WASHINGTON (CN) — President Joe Biden outlined several executive directives Thursday that his administration will take to curb American gun violence.
“Let me say it again, gun violence in this country is an epidemic and it’s an international embarrassment,” Biden said in remarks from the White House Rose Garden.
Ahead of Thursday's speech, the White House announced that the Justice Department would propose, within 30 days, federal rules for so-called ghost guns, firearms that can be assembled at home and are untraceable because they have no serial number. Within 60 days, the Justice Department will also propose federal rules for clearly labeling stabilizing braces that can transform pistols into short-barreled rifles, like the weapon used to kill 10 in Colorado last month.
Alongside Vice President Kamala Harris and Attorney General Merrick Garland, the president outlined the importance of labeling those brace devices that can increase a handgun's lethality.
“I want to be clear that these modifications to firearms that make them more lethal should be subject to the National Firearms Act,” Biden said. “The National Firearms Act requires that a potential owner pay a $200 fee and submit their name and other identifying information to the Justice Department, just like they would if they went out and purchased a silencer for a gun.”
A federal model that states can follow for red-flag legislation – which allows courts to issue orders confiscating weapons from people deemed to be a danger to themselves or others – will also be released by the DOJ within 60 days. In addition, the department will start issuing annual reports on firearms trafficking, modeled on a 2000 report by the Bureau of Alcohol, Tobacco, Firearms and Explosives, or ATF.
Garland outlined the importance of understanding and measuring problems with trafficking weapons in the U.S., in a data-driven way like the ATF’s report. The updated study to be conducted at Garland’s direction will include a look at guns made of plastic, 3-D printed or sold in a self-assembly kit and their circulation throughout the country.
“We will evaluate how some of our best tools including the National Integrated Ballistic Information Network and the National Tracing Center are keeping up with the times,” Garland said. “And we will analyze our criminal cases and investigations to determine what they can show us about modern gun-trafficking patterns.”
David Chipman, a 25-year veteran with the ATF who retired in 2012 and went on to work as a senior policy adviser for the gun control group Giffords will be nominated to lead the agency. Its current head, Regina Lombardo, is serving in an acting capacity. The ATF has not confirmed a permanent director since 2015.
From the Rose Garden on Thursday, Biden said Chipman knew the agency well.
“And Vice President Harris and I believe he’s the right person at this moment, for this important agency,” the president said.
The House passed a bill last month requiring background checks for all Americans purchasing a firearm or transferring ownership through a Federal Firearms License. Another bill expanding 10-day waiting periods for guns also passed the House in March, with both bills mirroring legislation passed in 2019 that never received a vote in the Republican-controlled Senate.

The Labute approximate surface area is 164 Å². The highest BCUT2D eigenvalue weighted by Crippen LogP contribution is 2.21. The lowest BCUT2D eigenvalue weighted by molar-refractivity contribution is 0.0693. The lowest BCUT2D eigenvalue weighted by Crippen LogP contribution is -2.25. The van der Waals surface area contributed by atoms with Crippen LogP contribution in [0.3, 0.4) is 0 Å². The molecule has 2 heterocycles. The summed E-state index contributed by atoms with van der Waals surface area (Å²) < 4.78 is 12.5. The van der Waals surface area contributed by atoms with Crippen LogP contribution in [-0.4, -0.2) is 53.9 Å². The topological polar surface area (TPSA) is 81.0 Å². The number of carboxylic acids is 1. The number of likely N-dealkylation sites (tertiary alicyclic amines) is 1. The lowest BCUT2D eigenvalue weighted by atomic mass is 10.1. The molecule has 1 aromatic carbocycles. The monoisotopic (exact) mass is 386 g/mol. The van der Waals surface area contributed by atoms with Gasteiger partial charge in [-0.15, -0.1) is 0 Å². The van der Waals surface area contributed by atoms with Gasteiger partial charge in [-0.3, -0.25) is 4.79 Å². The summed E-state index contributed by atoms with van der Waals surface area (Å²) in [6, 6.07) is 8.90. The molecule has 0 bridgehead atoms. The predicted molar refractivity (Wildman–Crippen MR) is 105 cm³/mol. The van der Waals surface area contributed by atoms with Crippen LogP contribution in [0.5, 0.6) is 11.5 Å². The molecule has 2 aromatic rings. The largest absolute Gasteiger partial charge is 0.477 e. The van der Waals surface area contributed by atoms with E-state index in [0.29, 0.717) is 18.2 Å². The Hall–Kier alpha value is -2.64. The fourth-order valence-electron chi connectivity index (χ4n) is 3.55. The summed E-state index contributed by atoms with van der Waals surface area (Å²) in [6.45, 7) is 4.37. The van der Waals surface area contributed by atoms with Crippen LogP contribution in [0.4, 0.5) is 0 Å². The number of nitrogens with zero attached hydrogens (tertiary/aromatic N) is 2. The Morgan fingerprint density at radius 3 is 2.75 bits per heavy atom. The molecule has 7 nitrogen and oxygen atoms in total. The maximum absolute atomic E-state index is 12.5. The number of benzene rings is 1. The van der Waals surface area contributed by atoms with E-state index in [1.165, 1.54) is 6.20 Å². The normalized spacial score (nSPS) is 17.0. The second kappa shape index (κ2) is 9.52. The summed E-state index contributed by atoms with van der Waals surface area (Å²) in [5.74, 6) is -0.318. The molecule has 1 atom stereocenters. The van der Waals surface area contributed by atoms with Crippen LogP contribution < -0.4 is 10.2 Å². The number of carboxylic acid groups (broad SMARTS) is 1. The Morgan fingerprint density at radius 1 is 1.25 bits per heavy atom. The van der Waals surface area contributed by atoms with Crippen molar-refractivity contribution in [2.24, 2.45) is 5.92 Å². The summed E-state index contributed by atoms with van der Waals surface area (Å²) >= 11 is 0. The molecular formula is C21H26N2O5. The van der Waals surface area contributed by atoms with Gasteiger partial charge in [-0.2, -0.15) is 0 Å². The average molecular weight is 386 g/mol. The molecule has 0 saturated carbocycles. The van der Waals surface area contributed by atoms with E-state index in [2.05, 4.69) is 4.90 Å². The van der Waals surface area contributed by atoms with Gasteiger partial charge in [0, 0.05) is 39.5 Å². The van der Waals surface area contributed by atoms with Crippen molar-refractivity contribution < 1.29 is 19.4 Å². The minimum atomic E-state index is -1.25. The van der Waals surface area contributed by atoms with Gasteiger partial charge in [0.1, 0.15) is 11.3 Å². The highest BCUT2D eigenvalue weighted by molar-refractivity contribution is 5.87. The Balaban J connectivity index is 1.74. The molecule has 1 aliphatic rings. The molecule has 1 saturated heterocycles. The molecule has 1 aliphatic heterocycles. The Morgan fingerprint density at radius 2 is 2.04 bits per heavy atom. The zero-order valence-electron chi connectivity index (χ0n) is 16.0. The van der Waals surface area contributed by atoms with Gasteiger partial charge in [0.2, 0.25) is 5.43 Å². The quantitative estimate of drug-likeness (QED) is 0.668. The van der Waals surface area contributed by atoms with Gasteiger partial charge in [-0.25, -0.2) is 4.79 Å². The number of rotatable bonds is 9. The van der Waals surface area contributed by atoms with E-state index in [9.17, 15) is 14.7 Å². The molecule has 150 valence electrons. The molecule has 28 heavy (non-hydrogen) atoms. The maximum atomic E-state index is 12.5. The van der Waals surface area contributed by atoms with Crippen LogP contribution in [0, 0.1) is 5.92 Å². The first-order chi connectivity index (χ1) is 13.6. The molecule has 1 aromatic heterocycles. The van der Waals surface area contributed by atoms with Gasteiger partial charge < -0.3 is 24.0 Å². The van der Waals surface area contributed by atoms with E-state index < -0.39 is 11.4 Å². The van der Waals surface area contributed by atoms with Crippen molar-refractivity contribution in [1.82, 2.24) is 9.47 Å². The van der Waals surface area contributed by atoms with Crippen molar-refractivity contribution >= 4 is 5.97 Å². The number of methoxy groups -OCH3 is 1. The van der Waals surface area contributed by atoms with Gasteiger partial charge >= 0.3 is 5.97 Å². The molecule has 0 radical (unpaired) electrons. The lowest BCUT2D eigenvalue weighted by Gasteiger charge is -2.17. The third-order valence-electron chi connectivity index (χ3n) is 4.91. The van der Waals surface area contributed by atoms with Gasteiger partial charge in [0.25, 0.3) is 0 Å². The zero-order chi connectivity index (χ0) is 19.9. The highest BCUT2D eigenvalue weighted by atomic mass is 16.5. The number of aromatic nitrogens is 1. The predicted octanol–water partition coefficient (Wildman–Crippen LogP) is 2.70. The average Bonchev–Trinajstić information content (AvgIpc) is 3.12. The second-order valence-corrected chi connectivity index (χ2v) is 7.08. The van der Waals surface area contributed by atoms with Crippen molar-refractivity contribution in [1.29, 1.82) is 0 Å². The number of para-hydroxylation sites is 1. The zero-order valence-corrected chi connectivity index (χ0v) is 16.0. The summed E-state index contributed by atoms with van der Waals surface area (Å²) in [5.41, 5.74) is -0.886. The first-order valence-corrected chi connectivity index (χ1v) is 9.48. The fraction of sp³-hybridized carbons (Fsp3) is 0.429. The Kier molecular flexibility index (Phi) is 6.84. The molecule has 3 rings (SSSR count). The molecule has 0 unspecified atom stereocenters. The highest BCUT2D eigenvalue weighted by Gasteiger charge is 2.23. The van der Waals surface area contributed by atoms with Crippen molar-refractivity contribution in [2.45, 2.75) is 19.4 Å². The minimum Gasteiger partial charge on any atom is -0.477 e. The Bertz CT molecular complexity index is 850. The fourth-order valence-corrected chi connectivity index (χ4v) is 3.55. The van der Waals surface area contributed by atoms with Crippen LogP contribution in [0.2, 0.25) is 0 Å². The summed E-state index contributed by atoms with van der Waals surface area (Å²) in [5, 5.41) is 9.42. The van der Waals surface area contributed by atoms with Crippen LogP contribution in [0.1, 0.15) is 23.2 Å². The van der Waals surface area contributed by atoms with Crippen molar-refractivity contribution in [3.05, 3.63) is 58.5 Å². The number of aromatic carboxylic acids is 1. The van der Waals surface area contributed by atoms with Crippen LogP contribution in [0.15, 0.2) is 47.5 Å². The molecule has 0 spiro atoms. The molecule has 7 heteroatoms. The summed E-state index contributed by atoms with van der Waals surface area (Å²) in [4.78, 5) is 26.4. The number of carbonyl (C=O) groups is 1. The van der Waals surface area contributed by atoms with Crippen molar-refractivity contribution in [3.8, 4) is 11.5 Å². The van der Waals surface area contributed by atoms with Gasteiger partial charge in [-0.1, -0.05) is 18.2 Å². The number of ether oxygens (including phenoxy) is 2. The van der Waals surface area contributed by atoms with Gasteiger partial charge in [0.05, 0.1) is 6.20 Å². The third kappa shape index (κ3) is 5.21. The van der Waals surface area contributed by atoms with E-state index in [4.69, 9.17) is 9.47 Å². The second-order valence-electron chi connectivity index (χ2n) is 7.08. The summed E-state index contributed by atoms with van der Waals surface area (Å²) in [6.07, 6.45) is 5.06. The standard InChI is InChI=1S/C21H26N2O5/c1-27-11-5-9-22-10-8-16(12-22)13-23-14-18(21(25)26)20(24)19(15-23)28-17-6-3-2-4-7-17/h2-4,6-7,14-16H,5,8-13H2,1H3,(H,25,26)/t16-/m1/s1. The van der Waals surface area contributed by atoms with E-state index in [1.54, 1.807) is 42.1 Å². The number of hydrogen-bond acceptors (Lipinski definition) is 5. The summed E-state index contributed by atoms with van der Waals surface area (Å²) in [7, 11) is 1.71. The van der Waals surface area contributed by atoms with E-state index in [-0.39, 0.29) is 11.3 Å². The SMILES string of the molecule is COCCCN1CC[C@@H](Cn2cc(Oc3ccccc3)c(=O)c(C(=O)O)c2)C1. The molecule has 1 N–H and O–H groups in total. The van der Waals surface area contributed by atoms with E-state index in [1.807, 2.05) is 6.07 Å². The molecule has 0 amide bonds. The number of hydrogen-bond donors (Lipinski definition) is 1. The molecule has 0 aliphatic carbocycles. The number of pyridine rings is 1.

Whether Congress acts or not, Biden said, all executive resources would be directed at curbing gun violence, but he said there is much more lawmakers can do to help the fight. He urged the Senate to immediately pass the House bills to patch loopholes like Charleston, South Carolina's waiting-period exemption, which bypasses a background check if the FBI doesn’t complete a screen within three days.
The president said Congress also should act to close the gun-show loophole, which lets American purchase weapons at gun shows without a background check.
“They’ve offered plenty of thoughts and prayers, members of Congress, but they’ve passed not a single new federal law to reduce gun violence,” Biden said. “Enough prayers, time for some action.”
Noted that every day in America, an average of 316 people are shot and 106 of those people succumb to their injuries. In the week between last month’s attack in Colorado and another in Georgia that killed eight in a spree targeting women of Asian descent, there were more than 850 other shootings that took 250 lives and left 500 injured.
Harris looked back on her time examining gun violence and its communal impacts as California's attorney general, recalling holding the hands of parents who have lost a child to gun violence and studying autopsy photos. The vice president also noted Biden’s work as a Delaware U.S. senator to help pass the Brady Handgun Violence Prevention Act in 1993, which she said established a background check system that kept more than 3 million guns out of the hands of dangerous people.
“A year later he worked to pass another law to ban assault weapons and high-capacity magazines for 10 years,” Harris said. “And as vice president, Joe Biden led the Obama-Biden administration’s efforts to reduce gun violence.”
The Rose Garden audience Thursday included staunch gun violence prevention advocates like Gabriel Giffords, who was shot in the head during an assassination attempt in 2011, and Georgia Congresswoman Lucy McBath, whose 17-year-old son Jordan was shot and killed the day after Thanksgiving in 2012.
Biden made a point to thank those gathered for reliving the trauma they experienced from gun violence as they fight to make the country safer.
“You know, they know what it’s like when the seconds change your life forever,” he said. “I’ve had the pleasure of getting to meet under awful circumstances many of you, many of you who have lost your children, your husbands, your wives. They know what it’s like to bury a piece of their soul deep in the earth.”
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